Remarkably, we find that nucleosomes that were MNase-sensitive when cells were grown and harvested at 27°C become MNase-resistant when the temperature is lowered to 18°C (Figure 2). Since this temperature change is too small to significantly affect the scale of thermal fluctuations, we hypothesize that the observed loss of DNA accessibility to MNase is due to changes in higher-order chromatin structure rather than thermally-activated dynamics of individual nucleosomes. This is consistent with our observation that regions of open and closed chromatin are enriched in MNase-sensitive and MNase-resistant nucleosomes, respectively (Figure 4). It is also possible that lowering the temperature modifies enzymatic activity of chromatin remodelers, impeding nucleosome translocation, unfolding and histone exchange and making nucleosomes less susceptible to nuclease digestion.
Sorting genes by expression levels reveals striking bimodality in nucleosome organization around TSS: in active genes we observe phased arrays of well-positioned nucleosomes, whereas in silent genes phasing with respect to TSS is lost (Figure 1, Supplementary Figure S6). This observation is consistent with an idea that nucleosome arrays in the vicinity of active genes are anchored through interactions with regulatory factors and components of transcriptional machinery ( 28). In contrast, nucleosomes in silent genes are positioned primarily through intrinsic sequence specificity of histone–DNA interactions. The range of sequence-specific nucleosome formation energies observed with genomic DNA is likely to be too small to provide strong phasing of nucleosome arrays, resulting in nucleosome fluid rather than a crystal-like array of well-positioned nucleosomes ( 60). Interestingly, nucleosomes are also strongly phased in the vicinity of DHS (some of which are far from any coding regions) (Figure 5). This phasing likely results from interactions between nucleosomes and factors bound at the hypersensitive sites, which may create potential barriers and wells on the nucleosome free energy landscape through favorable contacts with nucleosomes and steric exclusion ( 24, 58).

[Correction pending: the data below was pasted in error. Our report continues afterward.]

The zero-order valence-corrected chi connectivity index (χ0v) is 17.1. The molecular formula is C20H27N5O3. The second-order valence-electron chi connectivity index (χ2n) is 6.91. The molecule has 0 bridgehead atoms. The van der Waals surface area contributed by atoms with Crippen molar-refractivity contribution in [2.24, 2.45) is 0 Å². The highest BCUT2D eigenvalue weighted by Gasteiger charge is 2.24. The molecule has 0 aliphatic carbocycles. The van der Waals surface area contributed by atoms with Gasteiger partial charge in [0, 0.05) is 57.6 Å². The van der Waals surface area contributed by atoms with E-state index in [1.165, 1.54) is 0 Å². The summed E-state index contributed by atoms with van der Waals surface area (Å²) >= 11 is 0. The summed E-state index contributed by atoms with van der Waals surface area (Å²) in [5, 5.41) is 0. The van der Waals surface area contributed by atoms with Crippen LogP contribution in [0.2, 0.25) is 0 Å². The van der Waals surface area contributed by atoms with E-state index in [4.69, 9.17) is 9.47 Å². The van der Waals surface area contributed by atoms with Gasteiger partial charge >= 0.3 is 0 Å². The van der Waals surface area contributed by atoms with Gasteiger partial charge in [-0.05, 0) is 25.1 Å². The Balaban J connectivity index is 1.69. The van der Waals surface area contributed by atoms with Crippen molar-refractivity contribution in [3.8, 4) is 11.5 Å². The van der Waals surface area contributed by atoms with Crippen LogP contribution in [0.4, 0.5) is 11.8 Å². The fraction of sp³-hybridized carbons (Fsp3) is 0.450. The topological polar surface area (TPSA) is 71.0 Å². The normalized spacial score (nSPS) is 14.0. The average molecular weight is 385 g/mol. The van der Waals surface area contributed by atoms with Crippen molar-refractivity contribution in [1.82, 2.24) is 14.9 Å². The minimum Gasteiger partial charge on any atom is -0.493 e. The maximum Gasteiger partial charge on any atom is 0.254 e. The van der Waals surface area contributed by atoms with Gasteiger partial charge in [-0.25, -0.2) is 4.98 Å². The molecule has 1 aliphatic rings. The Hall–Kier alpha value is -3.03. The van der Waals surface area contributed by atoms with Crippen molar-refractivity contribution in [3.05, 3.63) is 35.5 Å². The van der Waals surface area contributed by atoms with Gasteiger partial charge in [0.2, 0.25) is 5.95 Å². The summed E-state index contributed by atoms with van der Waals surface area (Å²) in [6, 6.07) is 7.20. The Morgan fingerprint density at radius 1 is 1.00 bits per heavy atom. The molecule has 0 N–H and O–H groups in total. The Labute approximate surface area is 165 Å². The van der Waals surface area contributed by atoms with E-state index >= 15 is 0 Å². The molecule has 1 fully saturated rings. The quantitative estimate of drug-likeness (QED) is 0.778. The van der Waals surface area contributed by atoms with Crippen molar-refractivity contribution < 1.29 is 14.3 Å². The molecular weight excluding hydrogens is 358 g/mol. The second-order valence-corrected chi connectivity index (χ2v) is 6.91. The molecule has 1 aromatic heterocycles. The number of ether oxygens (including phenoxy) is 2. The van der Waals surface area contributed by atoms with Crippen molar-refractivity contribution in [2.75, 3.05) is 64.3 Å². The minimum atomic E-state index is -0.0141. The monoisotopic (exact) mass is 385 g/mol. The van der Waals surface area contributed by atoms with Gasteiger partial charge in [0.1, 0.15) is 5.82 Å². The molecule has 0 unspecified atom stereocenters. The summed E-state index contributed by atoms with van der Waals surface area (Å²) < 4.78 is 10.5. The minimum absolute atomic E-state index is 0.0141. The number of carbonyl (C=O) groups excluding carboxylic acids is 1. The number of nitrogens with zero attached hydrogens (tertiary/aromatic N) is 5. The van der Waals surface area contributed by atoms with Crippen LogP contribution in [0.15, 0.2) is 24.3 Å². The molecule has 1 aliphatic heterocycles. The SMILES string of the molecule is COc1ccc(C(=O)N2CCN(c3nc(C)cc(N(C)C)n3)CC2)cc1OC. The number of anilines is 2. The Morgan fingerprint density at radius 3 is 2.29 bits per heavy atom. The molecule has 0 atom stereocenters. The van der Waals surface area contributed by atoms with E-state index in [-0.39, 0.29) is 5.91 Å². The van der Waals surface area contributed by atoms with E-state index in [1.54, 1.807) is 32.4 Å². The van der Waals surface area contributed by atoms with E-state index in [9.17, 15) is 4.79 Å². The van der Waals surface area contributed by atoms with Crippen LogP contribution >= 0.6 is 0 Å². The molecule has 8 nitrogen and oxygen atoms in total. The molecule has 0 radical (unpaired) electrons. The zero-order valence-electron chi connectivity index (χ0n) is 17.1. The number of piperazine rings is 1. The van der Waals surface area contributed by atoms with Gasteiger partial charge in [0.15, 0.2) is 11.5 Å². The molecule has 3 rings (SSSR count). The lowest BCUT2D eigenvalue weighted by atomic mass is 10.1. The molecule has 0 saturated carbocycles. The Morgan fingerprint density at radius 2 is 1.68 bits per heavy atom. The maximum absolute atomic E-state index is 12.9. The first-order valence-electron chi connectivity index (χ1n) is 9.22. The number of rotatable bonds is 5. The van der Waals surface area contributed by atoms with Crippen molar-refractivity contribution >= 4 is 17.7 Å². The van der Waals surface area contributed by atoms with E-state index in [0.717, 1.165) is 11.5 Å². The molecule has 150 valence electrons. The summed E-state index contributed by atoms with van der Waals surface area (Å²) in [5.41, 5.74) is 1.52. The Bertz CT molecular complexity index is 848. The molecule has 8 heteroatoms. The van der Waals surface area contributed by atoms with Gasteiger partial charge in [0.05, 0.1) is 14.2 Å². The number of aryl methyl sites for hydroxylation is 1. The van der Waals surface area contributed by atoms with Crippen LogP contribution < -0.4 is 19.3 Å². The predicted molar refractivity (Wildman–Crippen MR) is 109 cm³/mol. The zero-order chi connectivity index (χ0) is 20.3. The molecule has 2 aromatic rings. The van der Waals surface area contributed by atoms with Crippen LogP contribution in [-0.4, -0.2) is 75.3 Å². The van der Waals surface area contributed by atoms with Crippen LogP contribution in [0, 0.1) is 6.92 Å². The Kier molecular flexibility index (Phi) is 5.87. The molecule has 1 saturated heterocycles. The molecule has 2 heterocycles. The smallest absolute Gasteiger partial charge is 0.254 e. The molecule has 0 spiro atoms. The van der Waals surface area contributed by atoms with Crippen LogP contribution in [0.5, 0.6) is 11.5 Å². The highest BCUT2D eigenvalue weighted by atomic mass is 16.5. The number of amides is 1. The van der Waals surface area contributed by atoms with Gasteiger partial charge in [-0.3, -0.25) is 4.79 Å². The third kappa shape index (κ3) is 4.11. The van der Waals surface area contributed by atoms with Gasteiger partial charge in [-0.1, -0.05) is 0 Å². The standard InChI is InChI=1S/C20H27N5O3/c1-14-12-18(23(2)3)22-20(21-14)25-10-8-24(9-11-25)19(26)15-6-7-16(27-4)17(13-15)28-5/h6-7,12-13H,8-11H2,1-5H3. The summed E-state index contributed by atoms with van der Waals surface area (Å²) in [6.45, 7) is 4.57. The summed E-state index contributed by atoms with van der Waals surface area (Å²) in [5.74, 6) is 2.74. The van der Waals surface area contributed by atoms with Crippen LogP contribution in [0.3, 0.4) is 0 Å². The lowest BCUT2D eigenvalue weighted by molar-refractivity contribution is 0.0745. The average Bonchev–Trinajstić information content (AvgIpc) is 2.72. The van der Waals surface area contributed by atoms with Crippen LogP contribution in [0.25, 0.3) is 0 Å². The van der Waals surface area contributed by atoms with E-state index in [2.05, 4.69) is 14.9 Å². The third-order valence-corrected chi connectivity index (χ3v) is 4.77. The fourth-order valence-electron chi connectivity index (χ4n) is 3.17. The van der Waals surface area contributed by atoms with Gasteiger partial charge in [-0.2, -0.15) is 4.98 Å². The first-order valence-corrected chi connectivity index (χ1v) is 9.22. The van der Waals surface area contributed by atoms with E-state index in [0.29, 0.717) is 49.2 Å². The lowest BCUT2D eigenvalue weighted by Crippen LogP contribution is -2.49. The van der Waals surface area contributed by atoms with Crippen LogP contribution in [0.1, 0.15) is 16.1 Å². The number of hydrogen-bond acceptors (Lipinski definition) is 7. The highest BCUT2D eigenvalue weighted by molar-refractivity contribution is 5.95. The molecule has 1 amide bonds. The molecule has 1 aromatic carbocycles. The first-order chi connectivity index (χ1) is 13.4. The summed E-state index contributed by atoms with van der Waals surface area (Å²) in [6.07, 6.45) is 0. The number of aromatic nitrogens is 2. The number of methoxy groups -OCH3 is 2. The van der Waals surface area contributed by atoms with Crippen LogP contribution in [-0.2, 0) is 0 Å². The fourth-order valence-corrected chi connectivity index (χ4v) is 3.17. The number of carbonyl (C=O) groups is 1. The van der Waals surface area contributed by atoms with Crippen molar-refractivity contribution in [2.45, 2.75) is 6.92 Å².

These observations were used to construct a biophysical model of nucleosome distribution in genic regions, in which the +1 nucleosome immediately downstream of the TSS is positioned through interactions with chromatin remodelers mediated by components of transcriptional machinery in active genes (Figure 6). The other nucleosomes are then positioned by steric exclusion, with sequence-dependent effects and active remodeling providing additional refinements ( 24, 47, 48, 50, 70). In silent genes, sequence-dependent positioning and active remodeling are unable to phase nucleosomes in the absence of +1 nucleosome anchoring, which serves to nucleate the array. Overall, our model is successful in reproducing patterns of nucleosome occupancy in both active and silent genes.